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Raman Effect- National Science Day

  • 01 March, 2021

  • 5 Min Read

Raman Effect- National Science Day

National Science Day

  • National Science Day, which fell on February 28, commemorates a path-breaking discovery of Raman Effect.
  • Three more physicists from Calcutta, namely Jagadish Chandra Bose, Satyendra Nath Bose and Meghnad Saha, had by then made major contributions that were globally acclaimed.
  • It seems very thoughtful and rational that our National Science Day celebrates a discovery (Raman Effect) and not the birthday of its discoverer.

What is Raman Effect?


  • Raman effect, change in the wavelength of light that occurs when a light beam is deflected by molecules. When a beam of light traverses a dust-free, transparent sample of a chemical compound, a small fraction of the light emerges in directions other than that of the incident (incoming) beam.
  • Most of this scattered light is of unchanged wavelength. A small part, however, has wavelengths different from that of the incident light; its presence is a result of the Raman effect.


Fig 1. Raman Effect

Objective assessment

  • Two books in particular, Nobel Laureate C.V. Raman’s Work on Light Scattering and C.V. Raman’s Laboratory and Discovery of the Raman Effect analyse the process, essence and significance of his work.
  • India has progressed a great deal in about a century after the major advances made by the Bose(s), Saha and Raman.
  • Even though none so far, working in India, has personally scaled those heights, our achievements, on the whole, on the application of science and technology in fields such as atomic energy, space research, agriculture and biotechnology have been impressive.
  • Two recent developments, namely the National Education Policy 2020 (NEP) and the draft National Science, Technology and Innovation Policy 2020 (draft STIP), despite having limitations that characterise any government publication, underscore some of the pathways to scientific research.
  • The importance of languages has been highlighted in the NEP.
  • S.N. Bose and others had been advocating from the 1940s for the use of the mother languages for science teaching and popularisation.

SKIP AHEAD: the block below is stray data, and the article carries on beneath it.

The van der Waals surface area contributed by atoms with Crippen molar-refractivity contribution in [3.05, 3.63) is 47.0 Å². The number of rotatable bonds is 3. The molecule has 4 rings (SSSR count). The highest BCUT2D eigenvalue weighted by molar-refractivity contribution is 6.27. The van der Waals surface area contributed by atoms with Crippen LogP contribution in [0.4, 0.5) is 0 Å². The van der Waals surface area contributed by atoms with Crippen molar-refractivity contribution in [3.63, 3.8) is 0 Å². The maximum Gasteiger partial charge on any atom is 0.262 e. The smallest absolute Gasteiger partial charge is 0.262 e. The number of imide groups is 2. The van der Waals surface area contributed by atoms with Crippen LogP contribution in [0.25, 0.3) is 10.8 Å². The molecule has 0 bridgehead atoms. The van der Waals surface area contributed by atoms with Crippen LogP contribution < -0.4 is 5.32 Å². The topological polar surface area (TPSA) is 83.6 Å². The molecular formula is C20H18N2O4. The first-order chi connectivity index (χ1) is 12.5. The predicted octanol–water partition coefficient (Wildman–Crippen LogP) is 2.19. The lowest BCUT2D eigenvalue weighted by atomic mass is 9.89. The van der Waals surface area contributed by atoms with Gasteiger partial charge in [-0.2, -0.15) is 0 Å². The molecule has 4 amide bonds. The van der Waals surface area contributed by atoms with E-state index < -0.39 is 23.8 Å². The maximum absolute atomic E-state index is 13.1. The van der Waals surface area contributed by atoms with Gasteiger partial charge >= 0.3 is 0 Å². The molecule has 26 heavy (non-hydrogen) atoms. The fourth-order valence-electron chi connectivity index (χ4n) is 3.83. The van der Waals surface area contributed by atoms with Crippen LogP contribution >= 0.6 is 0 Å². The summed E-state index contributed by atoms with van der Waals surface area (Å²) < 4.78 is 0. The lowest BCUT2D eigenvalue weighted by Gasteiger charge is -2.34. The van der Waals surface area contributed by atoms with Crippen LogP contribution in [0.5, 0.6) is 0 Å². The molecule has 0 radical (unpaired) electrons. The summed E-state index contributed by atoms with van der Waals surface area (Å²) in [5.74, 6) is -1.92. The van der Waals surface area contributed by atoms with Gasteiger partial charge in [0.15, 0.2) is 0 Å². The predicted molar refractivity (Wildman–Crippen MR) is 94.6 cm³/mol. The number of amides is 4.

• Setting up of the National Research Foundation, to encourage and fund research and development activities.

Fostering research

  • The draft STIP has also mooted substantial ideas in order to promote research and innovation and develop ‘a robust system for evidence and stakeholder-driven STI planning … and policy research in India’.
  • The proposal for a Research Excellence Framework for higher educational institutions, once reconciled with the relevant provisions of the NEP, can make a qualitative difference.
  • Likewise, fostering science and technology-enabled entrepreneurship and mainstreaming grassroot innovation and traditional knowledge systems (validated by modern scientific methods of evaluation and assessment) are proposals worth pursuing.
  • The draft STIP and facilitate India transforming itself to a forward-looking, science-enabled and science-respecting nation.

Keep the flame burning

  • The celebration of National Science Day with the basic objective of spreading the message of science and its importance in improving the lives of people, must be taken forward in the days ahead and should spur a national reawakening instead of being just a ritual.
  • India has a long history of secular enquiry and free thoughts. From Aryabhata, Var?hamihira and Bh?skar?c?rya to the great scientists of modern India, the tradition of illuminating the world of science continues.
  • Illustrious women like Janaki Ammal (botanist), Asima Chatterjee (chemist), Bibha Chowdhuri (physicist) and Gagandeep Kang (medical scientist) have kept this flame burning.
  • Collectively, we have to take forward the legacy instead of wasting our time indulging in obscurantism, unscientific and unsubstantiated claims.
  • It is only then that the purpose of observing the Day will be fulfilled and the spirit of Raman’s unswerving dedication to science be honoured.




Source: TH

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